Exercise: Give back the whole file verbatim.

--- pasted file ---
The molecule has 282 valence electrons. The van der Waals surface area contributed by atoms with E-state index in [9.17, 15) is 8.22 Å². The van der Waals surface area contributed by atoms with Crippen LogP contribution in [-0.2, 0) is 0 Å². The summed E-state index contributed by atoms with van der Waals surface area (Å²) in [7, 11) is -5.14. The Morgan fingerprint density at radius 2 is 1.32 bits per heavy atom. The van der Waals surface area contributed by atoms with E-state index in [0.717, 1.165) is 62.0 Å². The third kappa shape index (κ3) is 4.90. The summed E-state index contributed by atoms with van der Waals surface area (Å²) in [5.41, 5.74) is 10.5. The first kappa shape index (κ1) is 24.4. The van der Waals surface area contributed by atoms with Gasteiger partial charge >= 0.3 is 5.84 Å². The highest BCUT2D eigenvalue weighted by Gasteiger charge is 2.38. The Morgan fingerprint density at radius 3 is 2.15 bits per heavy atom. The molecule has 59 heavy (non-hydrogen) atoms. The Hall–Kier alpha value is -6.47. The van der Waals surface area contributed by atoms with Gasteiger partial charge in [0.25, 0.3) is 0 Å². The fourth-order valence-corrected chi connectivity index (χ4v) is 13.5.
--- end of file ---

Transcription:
The molecule has 282 valence electrons. The van der Waals surface area contributed by atoms with E-state index in [9.17, 15) is 8.22 Å². The van der Waals surface area contributed by atoms with Crippen LogP contribution in [-0.2, 0) is 0 Å². The summed E-state index contributed by atoms with van der Waals surface area (Å²) in [7, 11) is -5.14. The Morgan fingerprint density at radius 2 is 1.32 bits per heavy atom. The van der Waals surface area contributed by atoms with E-state index in [0.717, 1.165) is 62.0 Å². The third kappa shape index (κ3) is 4.90. The summed E-state index contributed by atoms with van der Waals surface area (Å²) in [5.41, 5.74) is 10.5. The first kappa shape index (κ1) is 24.4. The van der Waals surface area contributed by atoms with Gasteiger partial charge >= 0.3 is 5.84 Å². The highest BCUT2D eigenvalue weighted by Gasteiger charge is 2.38. The Morgan fingerprint density at radius 3 is 2.15 bits per heavy atom. The molecule has 59 heavy (non-hydrogen) atoms. The Hall–Kier alpha value is -6.47. The van der Waals surface area contributed by atoms with Gasteiger partial charge in [0.25, 0.3) is 0 Å². The fourth-order valence-corrected chi connectivity index (χ4v) is 13.5.